The larger part of a has been reprinted by Mr F. S. Ellis, in his catalogue of the library of Mr Henry Huth, I, 128f, 1880; b was used by Mr W.C. Hazlitt for his edition of the ballad in Remains of the Early Popular Poetry of England, II, 131; c was reprinted by Percy in his Reliques, 1765, I, 129, with corrections from f; and by Ritson, Pieces of Ancient Popular Poetry, 1791, p. 5, with the necessary emendations of Copland’s somewhat faulty text; d is followed by a Second Part, described by Ritson, in temperate terms, as ‘a very inferior and servile production.’

Source: (a) Two fragments stanzas 113-128, 161-170, of an edition by John Byddell, London, 1536 (Cambridge University Library, Sym. 7. 50. 9); (b) A Fragment of an early sixteenth century edition, by an unidentified printer, once in the possession of J. Payne Collier. This fragment preserves stanzas 53-111; (c) ‘Adambel, Clym of the cloughe, and Wyllyam of cloudesle’. ‘Imprinted at London in Lothburye by Wyllyam Copeland’ (1548-68). (British Library copy, press-mark C. 21. c. 64); (d) ‘Adam Bell, Clim of the Clough, and William of Cloudesle,’ James Roberts, London, 1605 (Bodleian Library, C. 39, Art. Selden; (e) Another edition with the same title-page (Bodleian Library, Malone, 299; (f) ‘Adam Bell, Clime of the Cloug(he), and William off Cloudeslee,’ Percy MS., p. 390 (British Museum).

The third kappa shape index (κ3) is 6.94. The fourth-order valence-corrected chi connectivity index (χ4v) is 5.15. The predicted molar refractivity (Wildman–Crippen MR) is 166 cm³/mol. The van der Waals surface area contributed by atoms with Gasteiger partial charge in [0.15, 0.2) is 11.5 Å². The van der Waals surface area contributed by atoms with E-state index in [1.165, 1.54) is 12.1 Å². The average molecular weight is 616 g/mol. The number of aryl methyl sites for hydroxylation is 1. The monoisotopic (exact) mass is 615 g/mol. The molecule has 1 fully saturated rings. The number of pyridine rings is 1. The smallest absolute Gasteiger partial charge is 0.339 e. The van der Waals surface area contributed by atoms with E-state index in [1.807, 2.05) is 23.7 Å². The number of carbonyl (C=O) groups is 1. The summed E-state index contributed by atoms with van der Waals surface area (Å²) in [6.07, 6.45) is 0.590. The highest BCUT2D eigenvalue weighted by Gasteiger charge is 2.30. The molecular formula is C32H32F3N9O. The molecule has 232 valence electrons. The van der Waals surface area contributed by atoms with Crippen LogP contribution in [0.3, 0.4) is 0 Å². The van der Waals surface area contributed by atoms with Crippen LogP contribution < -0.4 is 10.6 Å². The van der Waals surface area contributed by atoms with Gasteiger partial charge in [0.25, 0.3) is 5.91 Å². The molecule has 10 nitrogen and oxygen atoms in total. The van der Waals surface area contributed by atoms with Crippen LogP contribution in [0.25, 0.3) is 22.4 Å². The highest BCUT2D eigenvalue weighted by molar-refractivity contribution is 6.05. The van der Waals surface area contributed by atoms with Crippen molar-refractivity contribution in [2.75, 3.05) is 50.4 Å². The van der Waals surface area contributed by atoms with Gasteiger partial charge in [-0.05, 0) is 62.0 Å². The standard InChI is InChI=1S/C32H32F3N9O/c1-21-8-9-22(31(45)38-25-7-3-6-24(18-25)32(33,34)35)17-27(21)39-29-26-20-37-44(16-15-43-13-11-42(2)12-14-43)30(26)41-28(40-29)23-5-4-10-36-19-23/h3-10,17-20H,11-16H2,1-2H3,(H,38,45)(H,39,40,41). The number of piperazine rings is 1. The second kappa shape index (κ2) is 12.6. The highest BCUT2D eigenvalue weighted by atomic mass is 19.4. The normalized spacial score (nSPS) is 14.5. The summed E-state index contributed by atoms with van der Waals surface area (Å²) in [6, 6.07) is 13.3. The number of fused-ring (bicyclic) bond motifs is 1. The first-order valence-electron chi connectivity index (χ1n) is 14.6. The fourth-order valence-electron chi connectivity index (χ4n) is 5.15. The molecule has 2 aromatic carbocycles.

Editions: Percy’s Reliques of Ancient English Poetry (included in the 1765 and all later editions); Ritson, Pieces of Ancient Popular Poetry, 1791, pp. 5-30; Gutch, 1847, II, 320-43; Bishop Percy’s Folio Manuscript, ed. Hales and Furnivall, III, 76-101; Child, 1888, III, 22-30; Quiller-Couch, 1910, pp. 468-96; Oxford Book of Ballads, 1969, pp. 380-404; Dobson and Taylor Rymes of Robyn Hood, 1976, pp. 260-273.


Adam Bell, Clim of the Clough, and William of Cloudesly (Child 116)